New, Year-Round High School Coming to Southeast Baltimore!

Although it’s hard to believe so much time has gone by, The New Century School‘s oldest students will soon be facing a giant decision: Where will I go to high school? Baltimore City has some great options, and a very special new one will be opening in the Highlandtown area that might particularly interest TNCS families.

Introducing The DaVinci Collaborative!

11a8d397-eacd-4a4c-ba38-b1f80eb537d0The DaVinci Collaborative, as it will be named, is a “year-round high school with interdisciplinary, project-based learning opportunities infused with the arts and technology,” according to their website. In some important ways, this is a continuation of a key TNCS approach to learning—especially in being driven primarily by inquiry, by focusing on the whole student, and by cultivating mentor–mentee relationships.

As appropriate for high school students, DVC will not just be a continuation, however: “Students will take charge of their learning and the design of the collaborative. They will work and learn alongside community organizations and businesses that co-locate in our space.” In other words, the DVC model incorporates learning through internships with community business liaisons. It’s learning by doing at the meta level. By focusing on career from the outset, students will graduate into a world where they can thrive, not flounder, having cultivated skills as well as practiced making connections.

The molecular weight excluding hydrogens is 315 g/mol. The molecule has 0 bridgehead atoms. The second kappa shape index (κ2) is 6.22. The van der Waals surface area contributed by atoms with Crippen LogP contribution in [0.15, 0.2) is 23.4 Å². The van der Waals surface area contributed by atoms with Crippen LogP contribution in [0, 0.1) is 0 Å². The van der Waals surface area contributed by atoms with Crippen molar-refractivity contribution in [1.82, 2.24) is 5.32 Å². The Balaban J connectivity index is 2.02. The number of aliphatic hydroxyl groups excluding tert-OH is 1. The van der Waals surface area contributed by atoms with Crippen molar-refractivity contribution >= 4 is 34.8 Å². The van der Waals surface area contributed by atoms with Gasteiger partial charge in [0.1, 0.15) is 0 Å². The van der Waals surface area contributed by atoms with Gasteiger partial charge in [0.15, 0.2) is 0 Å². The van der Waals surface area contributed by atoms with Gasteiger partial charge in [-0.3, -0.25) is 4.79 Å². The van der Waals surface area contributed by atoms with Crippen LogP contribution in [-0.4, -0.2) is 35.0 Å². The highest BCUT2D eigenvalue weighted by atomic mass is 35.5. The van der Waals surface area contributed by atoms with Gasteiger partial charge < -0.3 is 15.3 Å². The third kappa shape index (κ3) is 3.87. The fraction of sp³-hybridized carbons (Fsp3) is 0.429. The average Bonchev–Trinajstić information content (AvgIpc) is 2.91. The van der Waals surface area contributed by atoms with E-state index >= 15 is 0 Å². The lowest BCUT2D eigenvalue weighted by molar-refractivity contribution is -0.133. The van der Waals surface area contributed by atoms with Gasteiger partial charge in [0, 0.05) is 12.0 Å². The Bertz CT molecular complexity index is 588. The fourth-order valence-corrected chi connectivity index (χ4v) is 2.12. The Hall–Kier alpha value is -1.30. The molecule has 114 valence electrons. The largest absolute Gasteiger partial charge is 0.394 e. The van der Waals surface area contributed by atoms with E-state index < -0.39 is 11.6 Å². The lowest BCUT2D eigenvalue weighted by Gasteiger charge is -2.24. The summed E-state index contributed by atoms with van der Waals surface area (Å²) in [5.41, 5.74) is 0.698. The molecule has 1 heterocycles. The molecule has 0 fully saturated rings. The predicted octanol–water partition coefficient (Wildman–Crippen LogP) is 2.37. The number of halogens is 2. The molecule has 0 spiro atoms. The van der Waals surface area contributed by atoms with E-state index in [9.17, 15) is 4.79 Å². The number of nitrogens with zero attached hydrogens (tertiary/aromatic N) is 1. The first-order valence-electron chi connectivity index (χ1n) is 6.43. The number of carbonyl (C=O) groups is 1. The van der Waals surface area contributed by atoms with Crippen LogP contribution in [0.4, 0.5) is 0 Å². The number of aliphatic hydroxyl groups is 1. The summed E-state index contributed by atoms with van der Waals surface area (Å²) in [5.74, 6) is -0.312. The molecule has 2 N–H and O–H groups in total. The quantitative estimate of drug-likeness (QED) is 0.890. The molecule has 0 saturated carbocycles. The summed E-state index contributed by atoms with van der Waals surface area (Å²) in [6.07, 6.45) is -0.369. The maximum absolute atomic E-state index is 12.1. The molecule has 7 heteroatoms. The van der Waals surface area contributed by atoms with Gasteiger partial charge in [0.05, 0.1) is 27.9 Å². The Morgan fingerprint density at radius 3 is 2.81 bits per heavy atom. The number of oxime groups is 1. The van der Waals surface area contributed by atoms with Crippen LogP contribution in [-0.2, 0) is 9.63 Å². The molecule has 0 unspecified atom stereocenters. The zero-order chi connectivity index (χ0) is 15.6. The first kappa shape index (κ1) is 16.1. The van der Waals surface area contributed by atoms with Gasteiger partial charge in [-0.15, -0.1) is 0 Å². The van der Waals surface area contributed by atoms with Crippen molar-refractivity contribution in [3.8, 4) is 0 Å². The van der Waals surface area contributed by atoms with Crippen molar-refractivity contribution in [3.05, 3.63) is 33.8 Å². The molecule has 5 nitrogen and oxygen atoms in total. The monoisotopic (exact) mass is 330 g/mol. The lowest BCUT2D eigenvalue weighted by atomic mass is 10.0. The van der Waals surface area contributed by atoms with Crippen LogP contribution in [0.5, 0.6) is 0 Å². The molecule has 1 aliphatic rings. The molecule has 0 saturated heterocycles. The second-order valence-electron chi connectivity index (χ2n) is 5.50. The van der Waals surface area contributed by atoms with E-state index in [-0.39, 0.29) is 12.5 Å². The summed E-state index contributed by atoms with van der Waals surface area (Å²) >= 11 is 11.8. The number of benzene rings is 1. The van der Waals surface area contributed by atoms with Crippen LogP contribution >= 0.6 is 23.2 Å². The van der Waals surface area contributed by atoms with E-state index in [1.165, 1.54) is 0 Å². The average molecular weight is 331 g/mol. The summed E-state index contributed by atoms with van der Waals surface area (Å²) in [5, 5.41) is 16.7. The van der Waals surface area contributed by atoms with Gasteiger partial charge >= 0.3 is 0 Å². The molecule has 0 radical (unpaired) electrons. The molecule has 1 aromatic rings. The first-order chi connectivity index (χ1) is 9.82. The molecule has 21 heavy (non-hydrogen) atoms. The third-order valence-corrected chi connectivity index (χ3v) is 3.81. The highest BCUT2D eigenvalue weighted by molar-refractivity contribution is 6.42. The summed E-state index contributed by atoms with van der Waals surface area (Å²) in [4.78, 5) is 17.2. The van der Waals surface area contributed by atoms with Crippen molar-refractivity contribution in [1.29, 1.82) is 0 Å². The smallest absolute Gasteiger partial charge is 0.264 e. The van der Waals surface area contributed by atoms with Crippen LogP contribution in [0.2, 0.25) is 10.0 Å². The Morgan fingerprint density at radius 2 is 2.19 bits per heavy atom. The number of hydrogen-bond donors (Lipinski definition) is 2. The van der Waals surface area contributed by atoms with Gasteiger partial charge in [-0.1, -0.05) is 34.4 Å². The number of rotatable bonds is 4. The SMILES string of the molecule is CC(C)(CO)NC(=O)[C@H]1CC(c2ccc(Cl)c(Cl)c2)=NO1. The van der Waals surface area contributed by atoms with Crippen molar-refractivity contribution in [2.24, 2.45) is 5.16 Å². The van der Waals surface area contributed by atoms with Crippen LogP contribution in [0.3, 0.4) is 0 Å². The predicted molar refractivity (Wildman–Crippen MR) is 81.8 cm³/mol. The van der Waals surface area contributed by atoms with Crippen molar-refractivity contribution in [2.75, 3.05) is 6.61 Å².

Helene Luce, Co-Founder, The DaVinci Collaborative

DVC is the brainchild of Helene Luce, who is passionate about education and about supporting Baltimore and helping its residents flourish. Ms. Luce joins her vast education experience that ranges from high school history teacher, serving on a charter school board, professional development for faculty, to curriculum design and writing, with a keen social awareness in cofounding the DaVinci Collaborative (along with an extended 25-member team including fellow Baltimore educators and others).

“I had this idea of starting a high school,” she explains, “that really got off the ground when we applied to win ‘super school’ funding with Project XQ.” Project XQ is an organization devoted to “reimagining high school”—because the status quo system has failed so many U.S. students in so many different ways. Schools that apply to be XQ super schools seek to revolutionize how high school is done to better serve our nation’s students and to optimize their development using their innate gifts rather than . “Out of 1,400 total applicants, we were 1 of 50 finalists,” continued Ms. Luce, “which validated that our ideas were worth pursuing. Even though we didn’t win, we knew we had something and decided to apply as a Baltimore City charter school.”